JS: I grew up in a house of musicians. My father, Grammy winner Mike Stein was a founding member of kids band Dinosaur Rock and lots of other bands. My brothers and mother are also musicians and we play together in Los Angeles as a family band, so I am a firm believer that music is not only meant to be listened to as a passive experience, but meant to be made together in the home. I think technology can bring the experience of music making into the home in new ways, and that’s great. Ultimately though, I can only ask one thing of parents…Sing with your family!
JR: There are so many ways of consuming media nowadays. I have neices who just love watching You Tube clips of their favorite Muppet skits. Of late I’ve realized the tremendous pleasure of listening to LP’s (My wife was always a vinyl person, but I’ve converted). I do think every household has their own relationship to how, where, and when they listen to music. I believe music is not a luxury, but a necessity in life. Regardless of how, I don’t see the role of music in the household getting any LESS prominent.
OWTK: Are there any plans to hit the road? If so, what does/will a live Pop Ups show look like, from a band configuration standpoint? Having been made by two guys in a bedroom studio, are there any tracks that just can’t or won’t translate into a live setting?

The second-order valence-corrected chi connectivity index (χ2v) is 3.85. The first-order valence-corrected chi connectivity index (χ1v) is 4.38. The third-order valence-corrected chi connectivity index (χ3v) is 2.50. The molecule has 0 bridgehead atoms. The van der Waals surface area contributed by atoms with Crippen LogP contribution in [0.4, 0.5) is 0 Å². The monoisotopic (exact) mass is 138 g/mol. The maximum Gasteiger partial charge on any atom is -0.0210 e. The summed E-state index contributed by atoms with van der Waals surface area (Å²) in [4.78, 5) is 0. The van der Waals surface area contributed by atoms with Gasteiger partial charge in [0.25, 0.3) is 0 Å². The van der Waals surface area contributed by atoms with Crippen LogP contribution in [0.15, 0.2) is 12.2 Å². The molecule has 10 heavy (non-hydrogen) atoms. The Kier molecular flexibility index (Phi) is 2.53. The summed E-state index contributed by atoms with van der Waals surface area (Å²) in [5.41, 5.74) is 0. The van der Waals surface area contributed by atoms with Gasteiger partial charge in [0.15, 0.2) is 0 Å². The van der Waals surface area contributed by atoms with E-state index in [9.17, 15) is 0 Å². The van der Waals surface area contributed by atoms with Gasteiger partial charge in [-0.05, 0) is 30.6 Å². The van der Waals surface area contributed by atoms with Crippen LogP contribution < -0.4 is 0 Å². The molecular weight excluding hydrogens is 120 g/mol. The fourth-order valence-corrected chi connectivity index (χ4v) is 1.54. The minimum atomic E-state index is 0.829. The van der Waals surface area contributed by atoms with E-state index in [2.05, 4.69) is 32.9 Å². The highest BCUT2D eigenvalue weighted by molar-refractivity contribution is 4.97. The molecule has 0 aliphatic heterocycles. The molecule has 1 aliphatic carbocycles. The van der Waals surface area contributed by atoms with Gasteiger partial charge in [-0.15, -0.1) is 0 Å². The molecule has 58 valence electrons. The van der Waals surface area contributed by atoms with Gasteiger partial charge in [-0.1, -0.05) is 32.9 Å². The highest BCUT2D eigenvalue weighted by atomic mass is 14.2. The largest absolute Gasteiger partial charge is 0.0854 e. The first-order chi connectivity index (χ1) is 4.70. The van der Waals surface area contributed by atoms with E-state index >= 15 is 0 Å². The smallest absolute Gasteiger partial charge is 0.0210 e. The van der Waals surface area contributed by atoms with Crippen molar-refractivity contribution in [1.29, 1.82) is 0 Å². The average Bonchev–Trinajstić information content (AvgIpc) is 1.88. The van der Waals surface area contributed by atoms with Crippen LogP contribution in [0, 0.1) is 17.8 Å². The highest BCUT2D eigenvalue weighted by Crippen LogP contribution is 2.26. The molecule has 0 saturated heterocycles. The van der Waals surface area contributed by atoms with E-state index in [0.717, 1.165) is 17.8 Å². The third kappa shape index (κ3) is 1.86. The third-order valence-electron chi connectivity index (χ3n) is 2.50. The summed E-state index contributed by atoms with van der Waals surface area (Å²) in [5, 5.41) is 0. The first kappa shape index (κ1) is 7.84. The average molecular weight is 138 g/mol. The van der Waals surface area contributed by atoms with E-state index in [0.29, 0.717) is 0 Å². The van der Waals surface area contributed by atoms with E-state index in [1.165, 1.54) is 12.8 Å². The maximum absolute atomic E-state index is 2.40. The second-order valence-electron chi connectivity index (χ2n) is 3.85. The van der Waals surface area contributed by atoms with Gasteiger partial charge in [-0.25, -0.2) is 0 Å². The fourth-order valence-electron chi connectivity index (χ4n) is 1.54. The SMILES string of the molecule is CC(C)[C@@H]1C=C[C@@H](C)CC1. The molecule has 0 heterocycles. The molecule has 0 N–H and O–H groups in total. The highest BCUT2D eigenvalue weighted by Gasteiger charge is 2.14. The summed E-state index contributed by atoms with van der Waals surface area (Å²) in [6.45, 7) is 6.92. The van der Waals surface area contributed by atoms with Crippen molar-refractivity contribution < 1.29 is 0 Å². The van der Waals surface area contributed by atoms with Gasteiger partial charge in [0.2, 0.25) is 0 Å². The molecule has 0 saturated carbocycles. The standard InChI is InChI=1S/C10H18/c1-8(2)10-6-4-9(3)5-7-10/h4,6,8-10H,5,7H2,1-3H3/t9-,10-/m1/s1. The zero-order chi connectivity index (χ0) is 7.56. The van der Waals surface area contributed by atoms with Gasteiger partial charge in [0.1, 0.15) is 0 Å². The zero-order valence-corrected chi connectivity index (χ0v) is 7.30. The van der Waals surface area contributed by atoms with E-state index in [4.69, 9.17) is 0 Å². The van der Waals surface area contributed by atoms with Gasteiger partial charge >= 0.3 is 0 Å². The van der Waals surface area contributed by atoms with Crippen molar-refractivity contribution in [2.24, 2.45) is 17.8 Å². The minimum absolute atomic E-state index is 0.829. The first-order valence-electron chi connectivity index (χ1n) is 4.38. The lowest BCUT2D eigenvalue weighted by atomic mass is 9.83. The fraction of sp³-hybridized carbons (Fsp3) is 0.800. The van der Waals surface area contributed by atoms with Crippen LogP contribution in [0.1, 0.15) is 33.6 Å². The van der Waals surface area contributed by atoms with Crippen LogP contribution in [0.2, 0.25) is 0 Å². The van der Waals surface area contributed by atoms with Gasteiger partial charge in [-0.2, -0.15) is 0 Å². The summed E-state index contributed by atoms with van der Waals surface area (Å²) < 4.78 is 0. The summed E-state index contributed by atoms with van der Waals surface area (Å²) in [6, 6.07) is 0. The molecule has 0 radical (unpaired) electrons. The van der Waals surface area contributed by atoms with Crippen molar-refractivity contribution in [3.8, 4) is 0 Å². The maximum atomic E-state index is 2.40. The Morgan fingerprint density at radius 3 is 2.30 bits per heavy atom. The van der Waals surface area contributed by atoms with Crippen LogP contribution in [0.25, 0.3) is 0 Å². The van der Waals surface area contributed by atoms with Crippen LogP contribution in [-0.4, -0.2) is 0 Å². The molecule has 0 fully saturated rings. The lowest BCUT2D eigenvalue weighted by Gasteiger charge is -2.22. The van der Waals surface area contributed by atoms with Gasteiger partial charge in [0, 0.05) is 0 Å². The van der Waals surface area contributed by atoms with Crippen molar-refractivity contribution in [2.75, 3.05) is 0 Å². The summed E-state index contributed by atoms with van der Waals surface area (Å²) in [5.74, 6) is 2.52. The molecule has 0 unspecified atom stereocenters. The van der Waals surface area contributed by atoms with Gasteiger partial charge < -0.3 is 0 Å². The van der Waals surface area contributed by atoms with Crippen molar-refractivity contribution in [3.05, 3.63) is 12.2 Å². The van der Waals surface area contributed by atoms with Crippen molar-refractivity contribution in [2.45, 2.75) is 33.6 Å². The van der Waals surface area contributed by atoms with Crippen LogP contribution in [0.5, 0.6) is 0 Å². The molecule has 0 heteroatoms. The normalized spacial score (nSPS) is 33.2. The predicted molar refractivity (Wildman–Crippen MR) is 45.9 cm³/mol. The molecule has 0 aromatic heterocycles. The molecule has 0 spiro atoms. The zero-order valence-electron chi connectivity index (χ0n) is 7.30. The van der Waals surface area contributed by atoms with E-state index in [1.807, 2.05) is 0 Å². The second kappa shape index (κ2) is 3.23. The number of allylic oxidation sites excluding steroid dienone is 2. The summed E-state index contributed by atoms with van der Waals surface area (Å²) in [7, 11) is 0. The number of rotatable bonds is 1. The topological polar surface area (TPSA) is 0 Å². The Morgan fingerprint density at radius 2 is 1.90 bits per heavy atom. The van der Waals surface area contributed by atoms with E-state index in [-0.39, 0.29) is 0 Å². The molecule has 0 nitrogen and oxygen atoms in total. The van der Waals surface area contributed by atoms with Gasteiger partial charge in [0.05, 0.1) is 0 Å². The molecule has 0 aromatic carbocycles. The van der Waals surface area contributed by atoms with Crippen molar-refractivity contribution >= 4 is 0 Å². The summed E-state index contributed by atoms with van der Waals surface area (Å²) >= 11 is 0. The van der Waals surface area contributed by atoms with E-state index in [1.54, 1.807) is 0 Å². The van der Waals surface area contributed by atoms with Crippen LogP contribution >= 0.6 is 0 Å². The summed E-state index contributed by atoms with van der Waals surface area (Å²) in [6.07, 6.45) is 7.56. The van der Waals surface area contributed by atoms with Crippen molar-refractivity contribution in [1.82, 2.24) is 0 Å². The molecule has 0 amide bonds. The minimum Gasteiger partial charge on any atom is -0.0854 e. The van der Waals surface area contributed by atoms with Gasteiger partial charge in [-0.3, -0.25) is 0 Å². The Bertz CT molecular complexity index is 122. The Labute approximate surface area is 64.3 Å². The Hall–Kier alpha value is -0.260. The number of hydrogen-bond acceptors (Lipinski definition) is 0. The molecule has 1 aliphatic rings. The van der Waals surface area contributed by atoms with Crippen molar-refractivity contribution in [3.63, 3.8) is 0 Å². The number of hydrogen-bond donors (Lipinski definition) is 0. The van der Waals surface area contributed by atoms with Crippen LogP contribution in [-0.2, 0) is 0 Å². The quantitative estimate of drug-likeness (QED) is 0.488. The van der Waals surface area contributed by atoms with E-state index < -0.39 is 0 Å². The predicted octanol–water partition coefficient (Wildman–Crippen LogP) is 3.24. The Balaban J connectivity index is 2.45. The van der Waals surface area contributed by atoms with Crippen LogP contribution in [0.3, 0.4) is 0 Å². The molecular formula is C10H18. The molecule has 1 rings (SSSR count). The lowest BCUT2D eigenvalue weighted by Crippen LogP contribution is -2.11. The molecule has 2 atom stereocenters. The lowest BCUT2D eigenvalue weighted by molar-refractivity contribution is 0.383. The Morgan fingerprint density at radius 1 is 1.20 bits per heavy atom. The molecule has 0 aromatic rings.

JR: All of the songs started as two guys playing guitars and drums and singing together in a room, and we have performed most of the songs in acoustic settings already. One version of the Pop Ups concert experience will be had at “PASTA! A Pop Ups Puppet Musical,” which combines the songs from this record with a large cast of puppet characters journeying through the magical land of Brooklyn. That show debuts in Venice, CA from July 21st to July 25th.
OWTK: What does the future hold for you two as an all-ages/children’s music act
JR: We are so excited to start performing more. Starting with “PASTA! A Pop Ups Puppet Musical” in L.A., we will come back to NYC to have our album release concert on October 3rd at the BYOK kids concert series at the 92YTribeca. We’re truly having a ball. We hope to be on the road a lot in 2011.
"The Pop Ups have a sound that is so unique and cool" by Minivan Blues The Pop Ups Head to Cali in the Minivan!
June 22, 2010